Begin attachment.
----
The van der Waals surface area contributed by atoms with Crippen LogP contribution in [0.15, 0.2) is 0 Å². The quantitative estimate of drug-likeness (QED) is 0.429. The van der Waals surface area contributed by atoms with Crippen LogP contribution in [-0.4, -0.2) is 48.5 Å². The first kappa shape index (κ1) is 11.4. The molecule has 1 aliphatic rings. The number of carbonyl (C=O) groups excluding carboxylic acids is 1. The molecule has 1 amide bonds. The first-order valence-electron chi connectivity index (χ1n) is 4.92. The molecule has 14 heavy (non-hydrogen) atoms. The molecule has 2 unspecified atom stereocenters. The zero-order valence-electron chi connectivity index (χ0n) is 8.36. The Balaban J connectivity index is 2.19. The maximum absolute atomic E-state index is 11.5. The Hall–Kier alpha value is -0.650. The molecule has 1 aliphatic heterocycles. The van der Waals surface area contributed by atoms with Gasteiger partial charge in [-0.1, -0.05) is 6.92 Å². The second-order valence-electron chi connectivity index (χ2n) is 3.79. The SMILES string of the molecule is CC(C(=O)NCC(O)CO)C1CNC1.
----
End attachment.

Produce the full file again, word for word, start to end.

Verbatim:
The van der Waals surface area contributed by atoms with Crippen LogP contribution in [0.15, 0.2) is 0 Å². The quantitative estimate of drug-likeness (QED) is 0.429. The van der Waals surface area contributed by atoms with Crippen LogP contribution in [-0.4, -0.2) is 48.5 Å². The first kappa shape index (κ1) is 11.4. The molecule has 1 aliphatic rings. The number of carbonyl (C=O) groups excluding carboxylic acids is 1. The molecule has 1 amide bonds. The first-order valence-electron chi connectivity index (χ1n) is 4.92. The molecule has 14 heavy (non-hydrogen) atoms. The molecule has 2 unspecified atom stereocenters. The zero-order valence-electron chi connectivity index (χ0n) is 8.36. The Balaban J connectivity index is 2.19. The maximum absolute atomic E-state index is 11.5. The Hall–Kier alpha value is -0.650. The molecule has 1 aliphatic heterocycles. The van der Waals surface area contributed by atoms with Gasteiger partial charge in [-0.1, -0.05) is 6.92 Å². The second-order valence-electron chi connectivity index (χ2n) is 3.79. The SMILES string of the molecule is CC(C(=O)NCC(O)CO)C1CNC1.